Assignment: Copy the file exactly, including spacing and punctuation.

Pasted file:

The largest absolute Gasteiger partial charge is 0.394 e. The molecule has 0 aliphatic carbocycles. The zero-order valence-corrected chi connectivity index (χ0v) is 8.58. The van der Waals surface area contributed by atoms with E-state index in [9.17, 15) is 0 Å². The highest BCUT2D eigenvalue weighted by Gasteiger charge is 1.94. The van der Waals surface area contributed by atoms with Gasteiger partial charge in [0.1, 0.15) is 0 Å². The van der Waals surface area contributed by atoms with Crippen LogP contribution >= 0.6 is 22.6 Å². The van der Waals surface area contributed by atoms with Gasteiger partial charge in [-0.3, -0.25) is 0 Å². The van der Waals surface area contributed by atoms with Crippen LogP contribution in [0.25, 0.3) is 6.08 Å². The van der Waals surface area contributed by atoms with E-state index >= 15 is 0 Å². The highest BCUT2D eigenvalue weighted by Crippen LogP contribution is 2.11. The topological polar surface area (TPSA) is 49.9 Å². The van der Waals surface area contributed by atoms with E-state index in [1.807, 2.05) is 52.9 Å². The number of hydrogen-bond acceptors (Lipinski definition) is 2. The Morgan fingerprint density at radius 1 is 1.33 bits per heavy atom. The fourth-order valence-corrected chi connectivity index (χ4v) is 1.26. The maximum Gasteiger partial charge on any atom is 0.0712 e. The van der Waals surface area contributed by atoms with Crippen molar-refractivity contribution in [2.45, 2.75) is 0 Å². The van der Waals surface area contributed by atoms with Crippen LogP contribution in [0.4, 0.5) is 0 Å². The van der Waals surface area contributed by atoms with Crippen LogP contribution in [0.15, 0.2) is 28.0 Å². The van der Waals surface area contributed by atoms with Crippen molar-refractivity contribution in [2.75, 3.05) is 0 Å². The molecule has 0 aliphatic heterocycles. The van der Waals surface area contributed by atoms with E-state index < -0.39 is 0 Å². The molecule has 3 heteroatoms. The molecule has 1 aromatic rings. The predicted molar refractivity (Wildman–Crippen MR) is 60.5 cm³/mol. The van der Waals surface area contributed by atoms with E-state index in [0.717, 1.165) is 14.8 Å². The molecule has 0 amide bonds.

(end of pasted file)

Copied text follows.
The largest absolute Gasteiger partial charge is 0.394 e. The molecule has 0 aliphatic carbocycles. The zero-order valence-corrected chi connectivity index (χ0v) is 8.58. The van der Waals surface area contributed by atoms with E-state index in [9.17, 15) is 0 Å². The highest BCUT2D eigenvalue weighted by Gasteiger charge is 1.94. The van der Waals surface area contributed by atoms with Gasteiger partial charge in [0.1, 0.15) is 0 Å². The van der Waals surface area contributed by atoms with Crippen LogP contribution >= 0.6 is 22.6 Å². The van der Waals surface area contributed by atoms with Gasteiger partial charge in [-0.3, -0.25) is 0 Å². The van der Waals surface area contributed by atoms with Crippen LogP contribution in [0.25, 0.3) is 6.08 Å². The van der Waals surface area contributed by atoms with E-state index >= 15 is 0 Å². The highest BCUT2D eigenvalue weighted by Crippen LogP contribution is 2.11. The topological polar surface area (TPSA) is 49.9 Å². The van der Waals surface area contributed by atoms with E-state index in [1.807, 2.05) is 52.9 Å². The number of hydrogen-bond acceptors (Lipinski definition) is 2. The Morgan fingerprint density at radius 1 is 1.33 bits per heavy atom. The fourth-order valence-corrected chi connectivity index (χ4v) is 1.26. The maximum Gasteiger partial charge on any atom is 0.0712 e. The van der Waals surface area contributed by atoms with Crippen molar-refractivity contribution in [2.45, 2.75) is 0 Å². The van der Waals surface area contributed by atoms with Crippen LogP contribution in [0.4, 0.5) is 0 Å². The van der Waals surface area contributed by atoms with Crippen LogP contribution in [0.15, 0.2) is 28.0 Å². The van der Waals surface area contributed by atoms with Crippen molar-refractivity contribution in [2.75, 3.05) is 0 Å². The molecule has 0 aliphatic heterocycles. The van der Waals surface area contributed by atoms with E-state index < -0.39 is 0 Å². The molecule has 3 heteroatoms. The molecule has 1 aromatic rings. The predicted molar refractivity (Wildman–Crippen MR) is 60.5 cm³/mol. The van der Waals surface area contributed by atoms with E-state index in [0.717, 1.165) is 14.8 Å². The molecule has 0 amide bonds.